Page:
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McLean County OKs $5M for infrastructure repairs in rural communities; adds Coates as new board member

McLean County Clerk Kathy Michael administers the oath of office to new County Board member Matt Coates.
Eric Stock
McLean County Clerk Kathy Michael administers the oath of office to new County Board member Matt Coates at the board's meeting Thursday evening.

Rural McLean County communities will get federal funds to repair and replace aging infrastructure.

The McLean County Board voted 17-0 on Thursday to use up to $5 million in federal American Rescue Plan Act (ARPA) funds to pay for road, bridge, sewer and other infrastructure projects in 11 rural communities.

They are: Arrowsmith, Carlock, Colfax, Cooksville, Danvers, Downs, Ellsworth, Heyworth, Hudson, Lexington and Saybrook.

The board also selected Matt Coates to fill the vacant seat in District 4; he will serve the remaining eight months of a two-year term. The district includes much of west Normal.

Lexington Mayor Spencer Johansen addressed the board as chair of the McLean County Mayor’s Association. He said each of the communities is struggling to maintain its infrastructure. “The problem we are having is the infrastructure in these smaller communities are aging fast and we don’t have the finances to help pay for that,” Johansen said.

Spencer Johansen speaks to County Board
Eric Stock
Lexington mayor Spencer Johansen addressed the County Board on Thursday to request infrastructure funding for 11 rural communities in McLean County.

He noted Saybrook’s water tower has been leaking after it ruptured during a recent cold spell. He said a federal loan would be tough to secure and difficult to repay in the community of about 650 residents.

Johansen noted the communities represent six school districts serving 3,676 students, 19 fire protection districts and nine library districts spanning 1,140 square miles and 620,000 acres of farmland.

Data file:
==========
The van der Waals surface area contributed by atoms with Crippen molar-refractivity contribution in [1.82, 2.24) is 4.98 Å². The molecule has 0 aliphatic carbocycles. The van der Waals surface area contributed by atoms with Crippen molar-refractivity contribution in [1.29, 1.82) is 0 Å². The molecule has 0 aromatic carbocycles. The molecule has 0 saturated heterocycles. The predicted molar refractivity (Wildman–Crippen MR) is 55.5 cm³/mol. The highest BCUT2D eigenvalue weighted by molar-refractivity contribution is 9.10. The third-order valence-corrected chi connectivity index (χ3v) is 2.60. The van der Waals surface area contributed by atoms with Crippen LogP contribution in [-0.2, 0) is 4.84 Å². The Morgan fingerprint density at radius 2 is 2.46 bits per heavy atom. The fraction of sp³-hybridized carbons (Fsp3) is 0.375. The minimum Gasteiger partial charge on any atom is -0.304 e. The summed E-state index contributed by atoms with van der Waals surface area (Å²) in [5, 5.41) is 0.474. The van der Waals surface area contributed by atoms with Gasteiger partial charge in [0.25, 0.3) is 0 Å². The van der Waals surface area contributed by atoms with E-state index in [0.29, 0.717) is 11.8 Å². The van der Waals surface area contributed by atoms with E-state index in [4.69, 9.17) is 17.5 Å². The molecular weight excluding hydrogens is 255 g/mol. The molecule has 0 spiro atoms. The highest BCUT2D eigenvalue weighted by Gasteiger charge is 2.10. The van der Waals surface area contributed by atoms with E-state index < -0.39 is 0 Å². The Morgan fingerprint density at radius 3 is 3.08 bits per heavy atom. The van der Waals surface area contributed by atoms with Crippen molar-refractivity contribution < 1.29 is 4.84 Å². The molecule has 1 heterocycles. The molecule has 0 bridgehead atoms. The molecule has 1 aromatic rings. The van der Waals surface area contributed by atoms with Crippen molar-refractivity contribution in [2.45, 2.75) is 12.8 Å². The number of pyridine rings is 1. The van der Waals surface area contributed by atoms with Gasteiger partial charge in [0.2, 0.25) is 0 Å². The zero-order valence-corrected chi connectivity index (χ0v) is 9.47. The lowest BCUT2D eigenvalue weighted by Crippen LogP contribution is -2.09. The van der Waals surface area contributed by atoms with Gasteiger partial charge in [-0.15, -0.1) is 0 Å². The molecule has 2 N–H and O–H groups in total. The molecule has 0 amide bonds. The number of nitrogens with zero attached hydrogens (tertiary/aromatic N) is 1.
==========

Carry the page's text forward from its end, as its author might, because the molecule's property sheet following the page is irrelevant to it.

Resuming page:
County board member Catherine Metsker, whose district covers much of rural northern McLean County, agreed the funding is “desperately needed,” and said she would support additional funding going to those communities if needed.

Board member Elizabeth Johnston said helping the communities maintain their infrastructure will save money over time. “We are actually being able to defer multiple rebuildings by doing the work right now,” she said.

McLean County received $33 million in federal COVID relief.

According to documents from county administration, most of the communities received substantially less than they had requested from ARPA.

Coates tabbed

Coates is the communications director for District 87 schools. He was the only candidate who applied for the seat following Benjamin Webb’s resignation.

“I’ve always considered myself a bridge builder. I have always striven to be someone who connects the community with public safety,” said Coates, referring to his new role on the board's Justice Committee. “I’m really passionate about that.”

Coates said the county’s mental health plans also are of interest for him. He previously worked as a restorative school specialist for Project Oz and as a crisis counselor and clinical coordinator of youth services at the Children’s Home Association.

Coates added he hopes to bring a fresh perspective to the board as an African American (one of two on the 20-member board). “I ultimately think government operates as its best when it’s most diverse,” he said.

Coates has filed to run for the seat in the June primary. Webb plans to run in a new district.

In other business, the board:

  • Approved new requirements for wind farm companies to pay residents for damages that wind farm construction causes to their property or to public and private roads.
  • Approved submitting a grant proposal to the U.S. Environmental Protection Agency to increase air pollution monitoring in Bloomington-Normal over a three-year period. Michael Brown, executive director of the Ecology Action Center, wrote to county administration that west Bloomington residents face “disproportionate amounts of air pollution,” but added the county needs more data to address the issue.
  • Presented a proclamation to Tony Cannon, who is retiring as director of MetCom, the county’s emergency telecommunications system. Cannon worked for MetCom for 22 years, the last 20 years as director.
  • Saw a presentation from the University of Illinois Extension for McLean, Livingston and Woodford counties outlining its various programs, including 4-H, food access, horticulture, gardening and consumer economics.
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Eric Stock is the News Director at WGLT. You can contact Eric at ejstoc1@ilstu.edu.
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